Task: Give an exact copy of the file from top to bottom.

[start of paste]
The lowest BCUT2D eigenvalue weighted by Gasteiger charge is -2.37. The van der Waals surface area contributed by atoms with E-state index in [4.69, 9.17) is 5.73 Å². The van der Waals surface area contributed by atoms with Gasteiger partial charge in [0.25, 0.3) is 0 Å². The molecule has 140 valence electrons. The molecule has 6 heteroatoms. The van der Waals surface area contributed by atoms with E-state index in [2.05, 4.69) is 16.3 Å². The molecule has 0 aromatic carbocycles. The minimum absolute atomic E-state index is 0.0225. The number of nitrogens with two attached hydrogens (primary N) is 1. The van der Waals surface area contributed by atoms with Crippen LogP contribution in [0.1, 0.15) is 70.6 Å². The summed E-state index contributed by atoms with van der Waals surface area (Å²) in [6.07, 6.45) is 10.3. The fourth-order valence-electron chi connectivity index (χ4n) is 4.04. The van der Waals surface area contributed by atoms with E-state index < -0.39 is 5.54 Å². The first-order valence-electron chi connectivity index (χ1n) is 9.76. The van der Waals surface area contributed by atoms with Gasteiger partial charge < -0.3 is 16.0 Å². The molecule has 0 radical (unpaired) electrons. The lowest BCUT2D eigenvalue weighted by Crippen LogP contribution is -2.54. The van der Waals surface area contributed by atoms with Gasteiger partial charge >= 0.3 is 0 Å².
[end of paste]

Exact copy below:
The lowest BCUT2D eigenvalue weighted by Gasteiger charge is -2.37. The van der Waals surface area contributed by atoms with E-state index in [4.69, 9.17) is 5.73 Å². The van der Waals surface area contributed by atoms with Gasteiger partial charge in [0.25, 0.3) is 0 Å². The molecule has 140 valence electrons. The molecule has 6 heteroatoms. The van der Waals surface area contributed by atoms with E-state index in [2.05, 4.69) is 16.3 Å². The molecule has 0 aromatic carbocycles. The minimum absolute atomic E-state index is 0.0225. The number of nitrogens with two attached hydrogens (primary N) is 1. The van der Waals surface area contributed by atoms with Crippen LogP contribution in [0.1, 0.15) is 70.6 Å². The summed E-state index contributed by atoms with van der Waals surface area (Å²) in [6.07, 6.45) is 10.3. The fourth-order valence-electron chi connectivity index (χ4n) is 4.04. The van der Waals surface area contributed by atoms with E-state index < -0.39 is 5.54 Å². The first-order valence-electron chi connectivity index (χ1n) is 9.76. The van der Waals surface area contributed by atoms with Gasteiger partial charge < -0.3 is 16.0 Å². The molecule has 0 radical (unpaired) electrons. The lowest BCUT2D eigenvalue weighted by Crippen LogP contribution is -2.54. The van der Waals surface area contributed by atoms with Gasteiger partial charge >= 0.3 is 0 Å².